At the fortress of Verdun, Dubail ordered the immediate redeployment of forty-three heavy batteries and eleven siege batteries. The forts lost all their movable artillery, 237 pieces, leaving just the guns installed in the turrets. A total of 647 tons of ammunition was also removed, greatly reducing the stocks available. The local commander, General Michel Coutanceau, denounced the decision – but to no avail. On 10 August Coutanceau was sacked and Verdun downgraded from ‘fortress’ to ‘fortified region’, the region Fortifiee de Verdun (RFV). Its garrison – four infantry regiments, two chasseur battalions and a handful of artillery batteries, all raised from older reservists – became an element of XXX Corps, while responsibility for the sector was transferred from Dubail’s Eastern Army Group to Central Army Group under General Fernand de Langle de Cary.

The new commander of the RFV was General Frederic Herr. This former artilleryman immediately recognized the vulnerability of his new sector, lying as it did in a salient, surrounded by hills, in a valley liable to flooding, with poor rail and road links to the rest of France. And he was right to be concerned, for the Germans too had their eyes on Verdun. Convinced that the bloody failures of 1915 had fatally undermined French morale, the German commander-in-chief General Erich von Falkenhayn was planning to end the war on the western front with a single decisive blow. What he envisaged was not a breakthrough but a break-in, designed to capture high ground and force the French to counter-attack over a zone dominated by his guns – and the Verdun salient seemed the ideal place to implement his plans. His troops would launch a short, sharp attack on the right bank of the Meuse, seizing the ridges north-east of the city as far south as the Ouvrage de Froideterre–Fort Souville Fort Tavannes line, and forcing the French to exhaust their reserves of men, materiel and morale in a series of costly, ineffective assaults. France would be compelled to sue for peace, obliging Britain in its turn to withdraw from mainland Europe, and leaving Germany free to concentrate all its resources against Russia in the east.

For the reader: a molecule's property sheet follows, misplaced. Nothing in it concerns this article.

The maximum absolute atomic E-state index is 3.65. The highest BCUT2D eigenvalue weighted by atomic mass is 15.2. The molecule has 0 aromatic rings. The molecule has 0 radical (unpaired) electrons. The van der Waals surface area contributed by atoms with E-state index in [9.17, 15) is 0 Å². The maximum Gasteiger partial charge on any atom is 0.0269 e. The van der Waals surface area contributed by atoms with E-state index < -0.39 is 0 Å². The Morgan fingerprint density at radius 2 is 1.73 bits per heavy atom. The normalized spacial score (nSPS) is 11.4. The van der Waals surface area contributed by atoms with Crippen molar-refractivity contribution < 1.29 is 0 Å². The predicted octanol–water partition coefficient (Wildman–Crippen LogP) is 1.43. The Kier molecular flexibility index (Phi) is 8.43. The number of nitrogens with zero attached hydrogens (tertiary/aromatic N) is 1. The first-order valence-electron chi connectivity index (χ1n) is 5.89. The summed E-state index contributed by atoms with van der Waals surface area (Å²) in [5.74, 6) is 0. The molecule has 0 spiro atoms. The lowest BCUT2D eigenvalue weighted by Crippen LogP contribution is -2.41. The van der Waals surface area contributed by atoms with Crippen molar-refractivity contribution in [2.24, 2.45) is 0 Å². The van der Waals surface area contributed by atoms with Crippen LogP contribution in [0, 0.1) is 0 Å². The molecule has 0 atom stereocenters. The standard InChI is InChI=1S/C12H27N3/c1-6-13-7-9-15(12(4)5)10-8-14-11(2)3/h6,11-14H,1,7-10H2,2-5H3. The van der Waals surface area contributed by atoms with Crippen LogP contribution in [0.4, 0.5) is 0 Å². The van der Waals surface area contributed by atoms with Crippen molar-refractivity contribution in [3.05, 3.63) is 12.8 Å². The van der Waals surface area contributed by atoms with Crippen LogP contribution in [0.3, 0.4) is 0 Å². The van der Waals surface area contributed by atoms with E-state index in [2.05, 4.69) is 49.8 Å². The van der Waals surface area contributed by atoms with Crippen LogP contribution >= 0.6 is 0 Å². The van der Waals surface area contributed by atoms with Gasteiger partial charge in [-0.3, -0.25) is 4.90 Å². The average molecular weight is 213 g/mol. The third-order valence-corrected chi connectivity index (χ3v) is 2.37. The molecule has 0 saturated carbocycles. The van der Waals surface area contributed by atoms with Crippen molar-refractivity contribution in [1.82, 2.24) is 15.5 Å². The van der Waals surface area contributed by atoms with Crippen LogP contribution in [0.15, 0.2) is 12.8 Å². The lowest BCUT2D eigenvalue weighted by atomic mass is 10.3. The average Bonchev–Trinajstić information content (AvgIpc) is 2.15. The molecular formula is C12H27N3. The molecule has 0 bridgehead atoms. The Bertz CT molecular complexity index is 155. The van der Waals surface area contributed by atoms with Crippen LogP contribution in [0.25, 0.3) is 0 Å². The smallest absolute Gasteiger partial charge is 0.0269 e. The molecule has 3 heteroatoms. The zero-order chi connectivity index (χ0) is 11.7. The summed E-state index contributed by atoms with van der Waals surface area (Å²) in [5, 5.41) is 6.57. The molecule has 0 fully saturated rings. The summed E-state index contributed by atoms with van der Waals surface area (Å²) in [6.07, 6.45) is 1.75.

Herr immediately set to work reinforcing his defences, creating extra positions behind the main front lines on the ridges north of the city. However, his work failed to impress the commander of VII Corps, General Georges de Bazelaire: ‘He handed me an artillery plan marked with innumerable concentric zones in green, yellow, violet, red and blue. It seemed fine on paper, but it was all show, just ideas. None of it actually existed on the ground.’ After the war, commanders hastened to justify their action, or inaction, prior to the German assault. In this ‘Battle of the Memoirs’, de Langle de Cary blamed his predecessor for his previous neglect of the sector: ‘how could I, over a few winter days, in rain and snow, make up for fifteen months of inaction?’ But Dubail was having none of it: ‘In the immediate aftermath of an all-out attack of the unprecedented scale and violence of that unleashed north of Verdun, the quality of the opposing defensive arrangements is irrelevant. I would even venture to say that the abris serve only to gather future prisoners in one place.’

In late 1915 French aerial reconnaissance missions began to notice an increase in railway traffic along the Meuse, as did French agents behind enemy lines. German deserters were also talking about a forthcoming offensive in the region. At General Headquarters (GQG) in Chantilly, the Intelligence Section duly recorded the information, but the operations Section remained sceptical, arguing that Artois or Champagne were also possible targets. Joffre was equally reluctant to believe the reports: he could see no strategic value in the capture of Verdun and, besides, his attention was elsewhere – focused on planning his summer offensive on the Somme. As in 1914, the commander-in-chief preferred to base his conclusions on his own strategic preconceptions rather than the evidence placed before him. GQG grudgingly alerted XX Corps (General Maurice Balfourier) to prepare to occupy a position between Bar-le-Duc and Souilly, south of Verdun, should the need arise. Then on 23 January more troops were finally despatched to defend the sector: VII Corps (General de Bazelaire), XXX Corps (General Paul Chretien) and II Corps (General Denis Duchene) would hold the front lines, supported by a Central Army Group reserve five divisions strong – I Corps (General Adolphe Guillaumat) and XX Corps (General Balfourier), each with two divisions, plus the greater part of 19th Division.